The SmartCHP project has produced a new study investigating “The production of fast pyrolysis bio-oi (FPBO) from selected feedstock”. The study has been performed by BTG Biomass Technology Group BV (The Netherlands) as part of the project and its research on biomass and FBPO production.
Fast Pyrolysis Bio Oil (FPBO) can be produced from a variety of lignocellulosic biomass materials. In this report the results are presented concerning the production of FPBO from the biomass feedstocks selected in the SmartCHP project. The FPBOs are used within the project for further development work of the SmartCHP system. Important properties such as heating value and moisture content are included in this report as well to derive mass, energy and carbon balances and ensure this report can be read without consulting the other three related reports which are confidential. The biomass selection is based on availability, suitability and sustainability. Five scenarios are made covering four different biomass materials and one import scenario:
- Agricultural residues – corn stover – Romania
- Organic waste – olive kernel – Greece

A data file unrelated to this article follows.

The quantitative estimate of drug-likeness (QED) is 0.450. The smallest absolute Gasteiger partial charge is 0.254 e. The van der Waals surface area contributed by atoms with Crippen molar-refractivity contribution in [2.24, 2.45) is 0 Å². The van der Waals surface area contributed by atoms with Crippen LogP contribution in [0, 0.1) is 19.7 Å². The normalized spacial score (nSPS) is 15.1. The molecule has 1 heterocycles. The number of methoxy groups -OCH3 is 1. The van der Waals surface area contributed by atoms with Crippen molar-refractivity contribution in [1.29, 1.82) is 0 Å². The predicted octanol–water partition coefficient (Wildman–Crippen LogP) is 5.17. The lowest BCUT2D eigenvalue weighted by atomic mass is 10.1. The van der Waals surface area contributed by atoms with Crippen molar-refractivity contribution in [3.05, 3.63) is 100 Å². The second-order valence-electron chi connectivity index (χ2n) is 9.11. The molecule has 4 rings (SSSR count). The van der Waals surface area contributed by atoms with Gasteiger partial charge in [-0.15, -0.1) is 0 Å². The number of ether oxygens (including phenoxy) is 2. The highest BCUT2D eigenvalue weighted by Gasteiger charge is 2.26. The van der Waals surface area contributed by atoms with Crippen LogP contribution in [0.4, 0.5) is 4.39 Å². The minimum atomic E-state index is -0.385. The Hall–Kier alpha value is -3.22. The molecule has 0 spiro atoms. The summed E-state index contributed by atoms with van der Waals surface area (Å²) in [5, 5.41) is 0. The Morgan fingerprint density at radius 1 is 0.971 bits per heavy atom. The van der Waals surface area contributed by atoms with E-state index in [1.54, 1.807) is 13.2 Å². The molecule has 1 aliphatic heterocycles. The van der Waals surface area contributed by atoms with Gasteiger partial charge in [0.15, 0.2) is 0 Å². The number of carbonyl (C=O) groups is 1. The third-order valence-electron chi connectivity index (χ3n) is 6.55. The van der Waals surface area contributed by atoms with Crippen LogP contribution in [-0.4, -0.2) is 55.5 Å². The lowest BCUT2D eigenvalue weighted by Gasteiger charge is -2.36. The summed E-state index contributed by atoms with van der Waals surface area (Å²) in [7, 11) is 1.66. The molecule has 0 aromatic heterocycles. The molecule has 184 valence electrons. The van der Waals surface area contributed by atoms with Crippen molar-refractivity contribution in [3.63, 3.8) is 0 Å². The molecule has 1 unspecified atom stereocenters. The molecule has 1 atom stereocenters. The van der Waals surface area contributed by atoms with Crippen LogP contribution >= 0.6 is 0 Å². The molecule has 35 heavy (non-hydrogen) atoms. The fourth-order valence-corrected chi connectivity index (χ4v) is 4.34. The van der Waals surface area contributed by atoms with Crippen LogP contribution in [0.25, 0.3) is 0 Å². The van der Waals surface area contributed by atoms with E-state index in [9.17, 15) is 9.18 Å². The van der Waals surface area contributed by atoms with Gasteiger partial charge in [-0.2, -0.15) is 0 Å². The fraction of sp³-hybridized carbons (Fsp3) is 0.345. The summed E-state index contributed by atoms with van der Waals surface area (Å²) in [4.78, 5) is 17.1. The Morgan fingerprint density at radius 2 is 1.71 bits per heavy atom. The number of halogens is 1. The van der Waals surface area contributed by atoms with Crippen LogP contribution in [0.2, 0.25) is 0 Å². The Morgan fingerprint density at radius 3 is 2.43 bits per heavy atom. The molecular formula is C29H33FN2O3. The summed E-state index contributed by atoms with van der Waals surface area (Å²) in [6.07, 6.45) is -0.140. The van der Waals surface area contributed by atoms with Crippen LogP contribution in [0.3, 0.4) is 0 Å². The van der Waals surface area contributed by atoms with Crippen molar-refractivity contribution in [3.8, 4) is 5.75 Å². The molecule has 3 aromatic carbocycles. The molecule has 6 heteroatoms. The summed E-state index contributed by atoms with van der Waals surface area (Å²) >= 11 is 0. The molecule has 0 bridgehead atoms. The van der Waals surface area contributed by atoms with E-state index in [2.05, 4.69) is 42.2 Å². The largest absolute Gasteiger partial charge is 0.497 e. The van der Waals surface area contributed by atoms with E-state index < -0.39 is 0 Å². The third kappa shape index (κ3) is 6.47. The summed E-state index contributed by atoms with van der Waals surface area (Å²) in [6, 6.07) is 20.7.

- Woody biomass – forest residue – Sweden
- FPBO import scenario – Sweden to the Netherlands
- Dedicated bioenergy crop – miscanthus – Croatia
Three biomass materials were selected and supplied by Capax Biobased Development (Belgium) for conversion to FPBO in BTGs bench-scale pyrolysis plant (see the scheme below). For the fourth material (miscanthus) previous tests have been performed at BTG and sufficient information is already available as input for the scenario studies. FPBO produced from miscanthus is also available for testing. The results from the experimental work showed that each of the materials could be processed in the bench-scale pyrolysis plant without operational problems. The FPBO production results show that the wood residues generate the highest FPBO yield (68 wt.%) followed by corn stover (56% wt.%) and olive kernels (49 wt.%). The FPBO derived from wood residues was a single-phase homogeneous liquid. Both corn stover and olive kernel derived FPBO consisted of an aqueous phase and an organic phase which needed to be conditioned (partial water removal) to generate a homogeneous liquid.
Follow this link to read the entire study and see the interesting results it offers.